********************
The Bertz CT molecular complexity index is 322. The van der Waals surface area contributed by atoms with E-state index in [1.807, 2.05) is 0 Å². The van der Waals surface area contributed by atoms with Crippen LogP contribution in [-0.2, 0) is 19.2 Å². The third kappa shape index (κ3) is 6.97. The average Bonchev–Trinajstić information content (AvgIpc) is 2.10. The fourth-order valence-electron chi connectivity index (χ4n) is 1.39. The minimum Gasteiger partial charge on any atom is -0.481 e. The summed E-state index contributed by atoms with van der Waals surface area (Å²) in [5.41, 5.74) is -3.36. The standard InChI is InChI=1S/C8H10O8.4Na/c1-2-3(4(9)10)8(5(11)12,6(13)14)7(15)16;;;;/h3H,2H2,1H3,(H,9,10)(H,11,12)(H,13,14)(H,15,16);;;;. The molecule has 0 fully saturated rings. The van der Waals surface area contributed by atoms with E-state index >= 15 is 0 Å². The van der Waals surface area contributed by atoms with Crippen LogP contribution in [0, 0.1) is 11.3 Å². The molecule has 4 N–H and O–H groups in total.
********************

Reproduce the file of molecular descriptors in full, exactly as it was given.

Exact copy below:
The Bertz CT molecular complexity index is 322. The van der Waals surface area contributed by atoms with E-state index in [1.807, 2.05) is 0 Å². The van der Waals surface area contributed by atoms with Crippen LogP contribution in [-0.2, 0) is 19.2 Å². The third kappa shape index (κ3) is 6.97. The average Bonchev–Trinajstić information content (AvgIpc) is 2.10. The fourth-order valence-electron chi connectivity index (χ4n) is 1.39. The minimum Gasteiger partial charge on any atom is -0.481 e. The summed E-state index contributed by atoms with van der Waals surface area (Å²) in [5.41, 5.74) is -3.36. The standard InChI is InChI=1S/C8H10O8.4Na/c1-2-3(4(9)10)8(5(11)12,6(13)14)7(15)16;;;;/h3H,2H2,1H3,(H,9,10)(H,11,12)(H,13,14)(H,15,16);;;;. The molecule has 0 fully saturated rings. The van der Waals surface area contributed by atoms with E-state index >= 15 is 0 Å². The van der Waals surface area contributed by atoms with Crippen LogP contribution in [0, 0.1) is 11.3 Å². The molecule has 4 N–H and O–H groups in total.